Deuteronomy is setting the conquest of the land in the context of God’s judgment on the depraved lifestyle of those living there. That it wasn’t just meaningless violence – one nation flexing its muscles against another. It was God’s judgment on a civilization that was morally depraved. In his sovereign justice, God used Israel as an instrument to punish the wickedness of the Canaanites. Now this isn’t easy. But I wonder whether you agree with me that sometimes there are situations which are so terrible in our world that we cry out for God’s justice? “Why don’t you do something God? Step in and confront them! Don’t you care?”  If you think that there are some situations like that then you’ll probably agree with me that child sacrifice is one of them. We might feel that the terms of judgment imposed here in Deuteronomy are too harsh. When I was preparing for this talk I looked at them and saw them as incredibly harsh. But at that point I have to hold up my hands and say I’m not God. I don’t see sin from God’s perspective. And I don’t see this period of history from his perspective. But I do understand that God – both in the NT and the OT -  is a God of Justice.

But we can’t leave it there. We mustn’t leave it there. No for the sake of the Gospel of Jesus, we mustn’t leave it there. You see all week as I have been preparing this sermon there has been a nagging question inside me: “Is there any other way? God is there any other way you could have dealt with the Canaanites? Is there any other way in which you deal with sin? When you look at the nations of today and see the injustices we perpetuate…. Is there any other way?”

And as I was praying and preparing and writing, I realized… Yes there is. There is another way. And God has already done it!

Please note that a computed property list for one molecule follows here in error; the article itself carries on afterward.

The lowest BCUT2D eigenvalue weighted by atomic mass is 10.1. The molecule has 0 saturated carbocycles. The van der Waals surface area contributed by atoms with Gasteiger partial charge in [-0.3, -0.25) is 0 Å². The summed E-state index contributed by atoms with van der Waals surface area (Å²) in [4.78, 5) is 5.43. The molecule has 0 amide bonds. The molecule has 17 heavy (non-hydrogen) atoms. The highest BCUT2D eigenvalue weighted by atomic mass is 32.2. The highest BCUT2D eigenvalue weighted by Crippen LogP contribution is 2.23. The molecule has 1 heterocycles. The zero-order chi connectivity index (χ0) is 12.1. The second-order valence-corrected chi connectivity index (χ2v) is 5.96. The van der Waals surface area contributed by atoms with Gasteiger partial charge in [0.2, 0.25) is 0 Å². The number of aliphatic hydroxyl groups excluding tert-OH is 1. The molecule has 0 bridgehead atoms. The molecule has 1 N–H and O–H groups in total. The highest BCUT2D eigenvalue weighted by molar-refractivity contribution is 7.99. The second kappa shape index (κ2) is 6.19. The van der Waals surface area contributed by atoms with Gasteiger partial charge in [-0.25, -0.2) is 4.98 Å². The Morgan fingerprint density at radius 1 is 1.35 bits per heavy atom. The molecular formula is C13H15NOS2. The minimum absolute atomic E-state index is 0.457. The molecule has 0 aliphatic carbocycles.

He did it in a garden. The garden I spoke about at the start of my sermon. The Garden of Gethsemane. When Judas Iscariot brought a bloodthirsry mob to drag Jesus off to the high priest, one of Jesus’ friends drew a sword. For all my pacifist leanings I might have done the same. Here is God’s Son – the most perfect person who ever lived – and the religious leaders want to drag him away and have him executed like a common criminal. That makes me angry, that makes me want to draw my sword, that makes me want to strike the chief priest’s servant on the face.

But Jesus says no. “Put your sword back in it place… Do you think I cannot call on my Father, and he will at once put at my disposal more than twelve legions of angels? But how then would the Scriptures be fulfilled that say it must happen in this way.”

You see the scriptures speak of a God of Justice. But they speak even more of a God of salvation – of rescue. In that garden, minutes before, Jesus had agreed to a plan that combined both God’s justice and his salvation. Kneeling, with his face to the ground he had prayed “My Father, if it is possible, may this cup be taken from me. Yet not as I will, but as you will.” That question he was asking was in effect “Is there any other way?”

Well, the other way, the other alternative is the one that we’ve been wrestling with in this sermon. That those who rebel against God would be held accountable for their actions. That one day each person would face God’s judgment for how they have lived: Canaanite or Jew, Greek or Roman, Brit or Kiwi.

But this way, the way that Jesus chose in the garden (and in reality he had chosen before the dawn of time) was that God’s justice would be shown not in the destruction of sinful people, of nations, of a world who had rebelled against God. But in God himself taking that judgment on himself on the cross. He chose to drink the cup that was reserved for us.

Now I don’t know about you, but that perspective helps me immensely. It helps me because no longer when I wrestle with this issue am I a neutral observer, someone looking on at a sinful nation from long ago. No, I too am a sinner. A sinner who deserves God’s judgment. A redeemed sinner, bought with the blood of Christ shed on the cross. That perspective helps me immensely. You see God too wrestles with this issue. He wrestles with it far more than we ever will do. The issue of reconciling his justice and his love. And he wrestles so much that it cost him everything. It took him to the cross. Where he gave up everything, so that all who trust in him might not perish, but have everlasting life. Thanks be to him!